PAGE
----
Small Town Hospitality

In Watertown, South Dakota, Tip Top is both a tavern and a c-store.

February 28, 2023

By Sarah Hamaker

WATERTOWN, S.D.—When Dale Plunkett bought his parents’ Tip Top Tavern restaurant and bar in 2011, he knew he wanted to create a hybrid business. He researched what residents of the small town wanted and needed before making the decision to combine the restaurant and bar with a convenience store and fuel pumps.

“I realized the restaurant/bar business wasn’t going anywhere, so I kept the liquor license but expanded into the convenience retail industry,” he said. “I like the restaurant and bar business, but I like the c-store business a little bit more.”

Two Businesses

The original Tip Top Tavern was bulldozed to create the new business model. He designed the interior into separate-but-together areas for the restaurant/bar and convenience store. To divide the space between the restaurant and the store, Plunkett installed a wide cooler with doors on both sides. “While you can walk through to either area, the cooler is the middle of the floor plan,” he said. The kitchen is also strategically located within the building to easily serve both the restaurant and the warm to-go foods as well as the cold grab-and-go packaged foods.

When rebranding the store, the menu went through an upgrade, too.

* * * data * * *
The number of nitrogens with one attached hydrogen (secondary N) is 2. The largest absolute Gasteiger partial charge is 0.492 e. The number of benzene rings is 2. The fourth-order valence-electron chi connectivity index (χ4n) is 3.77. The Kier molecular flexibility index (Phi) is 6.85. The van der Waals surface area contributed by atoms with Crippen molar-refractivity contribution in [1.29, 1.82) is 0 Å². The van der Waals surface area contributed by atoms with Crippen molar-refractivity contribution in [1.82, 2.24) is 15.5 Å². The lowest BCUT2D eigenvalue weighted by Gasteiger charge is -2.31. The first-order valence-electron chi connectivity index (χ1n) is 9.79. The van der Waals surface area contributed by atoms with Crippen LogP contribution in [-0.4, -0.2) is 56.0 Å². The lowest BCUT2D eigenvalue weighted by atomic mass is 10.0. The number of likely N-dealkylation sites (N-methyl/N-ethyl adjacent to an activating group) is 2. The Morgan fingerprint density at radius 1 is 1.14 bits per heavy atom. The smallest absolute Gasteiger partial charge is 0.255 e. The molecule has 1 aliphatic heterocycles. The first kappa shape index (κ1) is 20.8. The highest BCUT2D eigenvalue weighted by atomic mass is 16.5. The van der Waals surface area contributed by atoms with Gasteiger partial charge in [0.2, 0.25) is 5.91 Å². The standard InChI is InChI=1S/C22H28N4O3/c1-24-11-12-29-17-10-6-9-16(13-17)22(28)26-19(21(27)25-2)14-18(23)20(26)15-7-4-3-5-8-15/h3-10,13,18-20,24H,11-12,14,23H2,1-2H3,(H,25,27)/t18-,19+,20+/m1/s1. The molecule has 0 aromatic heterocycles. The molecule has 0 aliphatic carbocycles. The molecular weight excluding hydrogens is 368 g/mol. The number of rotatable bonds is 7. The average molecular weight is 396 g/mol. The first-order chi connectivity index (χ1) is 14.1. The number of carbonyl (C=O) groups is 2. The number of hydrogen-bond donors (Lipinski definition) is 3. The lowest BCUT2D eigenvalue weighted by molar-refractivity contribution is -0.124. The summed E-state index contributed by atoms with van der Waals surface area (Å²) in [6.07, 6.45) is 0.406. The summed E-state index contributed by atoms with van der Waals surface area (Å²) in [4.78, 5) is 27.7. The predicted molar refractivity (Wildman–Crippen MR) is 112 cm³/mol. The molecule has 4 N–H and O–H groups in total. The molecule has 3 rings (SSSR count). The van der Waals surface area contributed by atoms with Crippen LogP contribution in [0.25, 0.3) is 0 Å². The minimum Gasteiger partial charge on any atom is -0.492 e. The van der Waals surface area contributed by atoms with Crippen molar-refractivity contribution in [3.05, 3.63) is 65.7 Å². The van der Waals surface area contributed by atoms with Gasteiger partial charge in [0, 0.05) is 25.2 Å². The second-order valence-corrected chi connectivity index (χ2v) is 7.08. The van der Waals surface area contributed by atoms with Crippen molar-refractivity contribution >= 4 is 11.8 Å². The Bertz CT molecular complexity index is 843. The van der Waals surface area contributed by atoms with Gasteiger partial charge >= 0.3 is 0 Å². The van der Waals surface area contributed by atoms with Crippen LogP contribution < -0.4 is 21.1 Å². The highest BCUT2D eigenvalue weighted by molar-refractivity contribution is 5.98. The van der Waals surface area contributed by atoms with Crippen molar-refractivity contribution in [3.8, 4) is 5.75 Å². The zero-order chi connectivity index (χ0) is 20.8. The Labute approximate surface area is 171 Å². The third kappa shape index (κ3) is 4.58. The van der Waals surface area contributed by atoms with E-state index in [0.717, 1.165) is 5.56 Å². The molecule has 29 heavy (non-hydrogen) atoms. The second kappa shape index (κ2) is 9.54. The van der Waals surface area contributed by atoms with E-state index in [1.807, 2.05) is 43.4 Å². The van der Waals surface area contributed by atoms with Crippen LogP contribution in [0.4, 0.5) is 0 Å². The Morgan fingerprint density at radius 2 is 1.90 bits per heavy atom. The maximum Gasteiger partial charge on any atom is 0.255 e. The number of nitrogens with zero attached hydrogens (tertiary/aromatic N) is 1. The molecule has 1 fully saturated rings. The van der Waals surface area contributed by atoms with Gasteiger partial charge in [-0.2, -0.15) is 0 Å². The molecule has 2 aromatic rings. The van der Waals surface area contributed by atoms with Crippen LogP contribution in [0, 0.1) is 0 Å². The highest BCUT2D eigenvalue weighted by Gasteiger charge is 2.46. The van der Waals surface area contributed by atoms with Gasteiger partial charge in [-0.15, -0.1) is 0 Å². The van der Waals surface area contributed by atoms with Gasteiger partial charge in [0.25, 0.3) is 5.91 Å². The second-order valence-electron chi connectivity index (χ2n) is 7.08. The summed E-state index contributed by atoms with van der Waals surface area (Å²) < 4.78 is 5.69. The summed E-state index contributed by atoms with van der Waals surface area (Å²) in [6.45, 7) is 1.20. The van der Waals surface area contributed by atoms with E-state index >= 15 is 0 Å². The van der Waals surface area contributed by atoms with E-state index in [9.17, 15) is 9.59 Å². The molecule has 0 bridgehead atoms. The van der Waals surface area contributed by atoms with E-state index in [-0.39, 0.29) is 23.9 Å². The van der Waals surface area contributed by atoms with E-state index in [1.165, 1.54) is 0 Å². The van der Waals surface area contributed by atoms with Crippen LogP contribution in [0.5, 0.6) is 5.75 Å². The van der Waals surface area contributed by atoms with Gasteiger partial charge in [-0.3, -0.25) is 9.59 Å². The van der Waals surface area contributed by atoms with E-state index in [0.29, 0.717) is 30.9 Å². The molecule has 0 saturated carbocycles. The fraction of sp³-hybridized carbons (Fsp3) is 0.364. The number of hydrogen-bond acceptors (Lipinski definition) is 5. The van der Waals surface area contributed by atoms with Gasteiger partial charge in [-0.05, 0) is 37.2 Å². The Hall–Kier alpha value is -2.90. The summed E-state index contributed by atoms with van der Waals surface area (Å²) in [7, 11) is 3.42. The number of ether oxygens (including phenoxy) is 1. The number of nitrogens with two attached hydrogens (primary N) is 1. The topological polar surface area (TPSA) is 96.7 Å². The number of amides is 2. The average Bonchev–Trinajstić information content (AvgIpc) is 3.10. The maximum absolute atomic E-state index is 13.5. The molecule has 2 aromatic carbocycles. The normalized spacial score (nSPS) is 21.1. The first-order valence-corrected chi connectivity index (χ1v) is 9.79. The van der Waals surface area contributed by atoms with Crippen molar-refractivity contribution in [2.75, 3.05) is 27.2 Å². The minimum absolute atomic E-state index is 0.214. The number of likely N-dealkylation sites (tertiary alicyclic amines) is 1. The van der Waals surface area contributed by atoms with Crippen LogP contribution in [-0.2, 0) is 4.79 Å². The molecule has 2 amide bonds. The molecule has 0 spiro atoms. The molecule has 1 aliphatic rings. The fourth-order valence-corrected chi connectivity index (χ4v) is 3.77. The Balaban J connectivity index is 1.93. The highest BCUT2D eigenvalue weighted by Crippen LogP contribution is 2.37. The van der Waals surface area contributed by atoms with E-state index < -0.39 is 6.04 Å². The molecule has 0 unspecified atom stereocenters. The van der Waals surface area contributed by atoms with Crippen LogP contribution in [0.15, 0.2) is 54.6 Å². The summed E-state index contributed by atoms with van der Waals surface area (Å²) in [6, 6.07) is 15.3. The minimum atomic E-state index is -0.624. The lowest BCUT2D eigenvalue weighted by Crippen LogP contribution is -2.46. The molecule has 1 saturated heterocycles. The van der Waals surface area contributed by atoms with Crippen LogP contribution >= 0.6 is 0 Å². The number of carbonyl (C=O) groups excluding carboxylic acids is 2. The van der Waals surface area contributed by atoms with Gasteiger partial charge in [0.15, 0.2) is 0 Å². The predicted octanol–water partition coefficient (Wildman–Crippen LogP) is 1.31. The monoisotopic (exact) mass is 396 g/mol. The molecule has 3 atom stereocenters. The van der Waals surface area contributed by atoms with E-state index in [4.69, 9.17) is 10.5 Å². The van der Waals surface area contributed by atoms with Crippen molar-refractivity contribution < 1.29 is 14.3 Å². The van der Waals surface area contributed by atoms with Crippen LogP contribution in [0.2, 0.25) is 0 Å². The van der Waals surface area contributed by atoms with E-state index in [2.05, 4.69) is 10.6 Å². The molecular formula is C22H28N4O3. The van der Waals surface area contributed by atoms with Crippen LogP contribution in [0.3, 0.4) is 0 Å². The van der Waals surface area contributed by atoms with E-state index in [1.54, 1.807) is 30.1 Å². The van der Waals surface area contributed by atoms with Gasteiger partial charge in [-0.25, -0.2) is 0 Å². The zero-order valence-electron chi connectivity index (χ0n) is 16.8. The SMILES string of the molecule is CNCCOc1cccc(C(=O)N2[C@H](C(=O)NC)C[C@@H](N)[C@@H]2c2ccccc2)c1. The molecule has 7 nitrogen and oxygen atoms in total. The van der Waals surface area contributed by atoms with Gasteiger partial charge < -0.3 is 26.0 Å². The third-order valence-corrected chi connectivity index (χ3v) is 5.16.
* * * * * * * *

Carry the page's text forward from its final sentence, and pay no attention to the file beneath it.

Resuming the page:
“I noticed that our customer base on the c-store side was in a hurry, so we went with burgers and other on-the-go foods,” Plunkett said. During lunch, the restaurant offers a home-cooked daily special, which is popular with the agricultural customer base.

On the c-store side, he works with Coremark reps to keep up with what’s selling and what’s not. “That’s been very helpful to us,” he said. “Overall, the convenience store really boosted my sales incredibly, so it’s been a very positive move for us.” He also added fuel pumps out front, which draw customers inside the store and restaurant.

Tip Top carries a lot of local products, such as beef sticks, cheese and chislic, a South Dakota specialty of cubed beef. “Our No. 1 seller is our Apple Pie liquor, a home-brewed apple cider,” Plunkett said. “We sell hundreds of gallons of it every year.”

Community Partners

Being a good neighbor is part of the Tip Top mission. Each year, Plunkett does several fundraisers for charities, such as donating 30 cents from every gallon of ethanol sold or food for a nonprofit’s event. “We care about our community and try to help out whenever we can,” he said. “We’re established in the community, and we want to give back.”

Unfortunately, the low unemployment numbers in the area mean it’s difficult to find staff. “The past three or four years, it’s gotten even worse,” he said. “The staff I have are great, but I could easily hire another half dozen people. I’ve had to close more this year than during COVID because of low staffing.”

To combat the staffing issues, he’s raised the starting wage and makes concentrated efforts to show his appreciation to his managers and top-performing employees. “I know our staff is part of what makes Tip Top a great place to visit, so I do my best to keep them happy,” Plunkett said. “In turn, they keep our customers happy. Nobody walks into the store without being spoken to.”

Read more about Tip Top in the NACS Magazine Ideas 2 Go article, “Small Town Hospitality.

Sarah Hamaker is a freelance writer, NACS Magazine contributor and romantic suspense author based in Fairfax, Virginia. Visit her online at